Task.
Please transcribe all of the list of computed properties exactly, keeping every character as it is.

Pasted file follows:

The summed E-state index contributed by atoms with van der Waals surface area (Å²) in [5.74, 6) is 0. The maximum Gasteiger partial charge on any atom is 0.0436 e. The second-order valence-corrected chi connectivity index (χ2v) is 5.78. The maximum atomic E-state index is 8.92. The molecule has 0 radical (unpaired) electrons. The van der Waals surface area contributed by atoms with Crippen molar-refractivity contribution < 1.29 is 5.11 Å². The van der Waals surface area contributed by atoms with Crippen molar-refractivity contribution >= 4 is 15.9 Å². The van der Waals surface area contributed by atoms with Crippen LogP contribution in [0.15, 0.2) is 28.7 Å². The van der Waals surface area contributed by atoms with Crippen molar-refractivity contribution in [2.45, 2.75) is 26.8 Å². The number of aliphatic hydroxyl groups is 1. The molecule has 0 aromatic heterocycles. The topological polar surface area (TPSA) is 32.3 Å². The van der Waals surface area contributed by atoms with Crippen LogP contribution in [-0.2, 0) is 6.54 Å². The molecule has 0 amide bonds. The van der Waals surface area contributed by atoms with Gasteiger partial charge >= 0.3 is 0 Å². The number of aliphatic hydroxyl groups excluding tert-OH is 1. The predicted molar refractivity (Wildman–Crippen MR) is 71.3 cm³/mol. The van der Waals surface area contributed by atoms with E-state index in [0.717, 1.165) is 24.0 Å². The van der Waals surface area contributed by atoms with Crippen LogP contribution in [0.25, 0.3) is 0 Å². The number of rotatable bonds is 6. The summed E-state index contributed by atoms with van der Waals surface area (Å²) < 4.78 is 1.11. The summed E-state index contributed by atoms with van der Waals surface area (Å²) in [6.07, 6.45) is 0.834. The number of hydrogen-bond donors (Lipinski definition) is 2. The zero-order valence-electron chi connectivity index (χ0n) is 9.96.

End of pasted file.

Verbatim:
The summed E-state index contributed by atoms with van der Waals surface area (Å²) in [5.74, 6) is 0. The maximum Gasteiger partial charge on any atom is 0.0436 e. The second-order valence-corrected chi connectivity index (χ2v) is 5.78. The maximum atomic E-state index is 8.92. The molecule has 0 radical (unpaired) electrons. The van der Waals surface area contributed by atoms with Crippen molar-refractivity contribution < 1.29 is 5.11 Å². The van der Waals surface area contributed by atoms with Crippen molar-refractivity contribution >= 4 is 15.9 Å². The van der Waals surface area contributed by atoms with Crippen LogP contribution in [0.15, 0.2) is 28.7 Å². The van der Waals surface area contributed by atoms with Crippen molar-refractivity contribution in [2.45, 2.75) is 26.8 Å². The number of aliphatic hydroxyl groups is 1. The molecule has 0 aromatic heterocycles. The topological polar surface area (TPSA) is 32.3 Å². The van der Waals surface area contributed by atoms with Crippen LogP contribution in [-0.2, 0) is 6.54 Å². The molecule has 0 amide bonds. The van der Waals surface area contributed by atoms with Gasteiger partial charge >= 0.3 is 0 Å². The number of aliphatic hydroxyl groups excluding tert-OH is 1. The predicted molar refractivity (Wildman–Crippen MR) is 71.3 cm³/mol. The van der Waals surface area contributed by atoms with E-state index in [0.717, 1.165) is 24.0 Å². The van der Waals surface area contributed by atoms with Crippen LogP contribution in [0.25, 0.3) is 0 Å². The number of rotatable bonds is 6. The summed E-state index contributed by atoms with van der Waals surface area (Å²) < 4.78 is 1.11. The summed E-state index contributed by atoms with van der Waals surface area (Å²) in [6.07, 6.45) is 0.834. The number of hydrogen-bond donors (Lipinski definition) is 2. The zero-order valence-electron chi connectivity index (χ0n) is 9.96.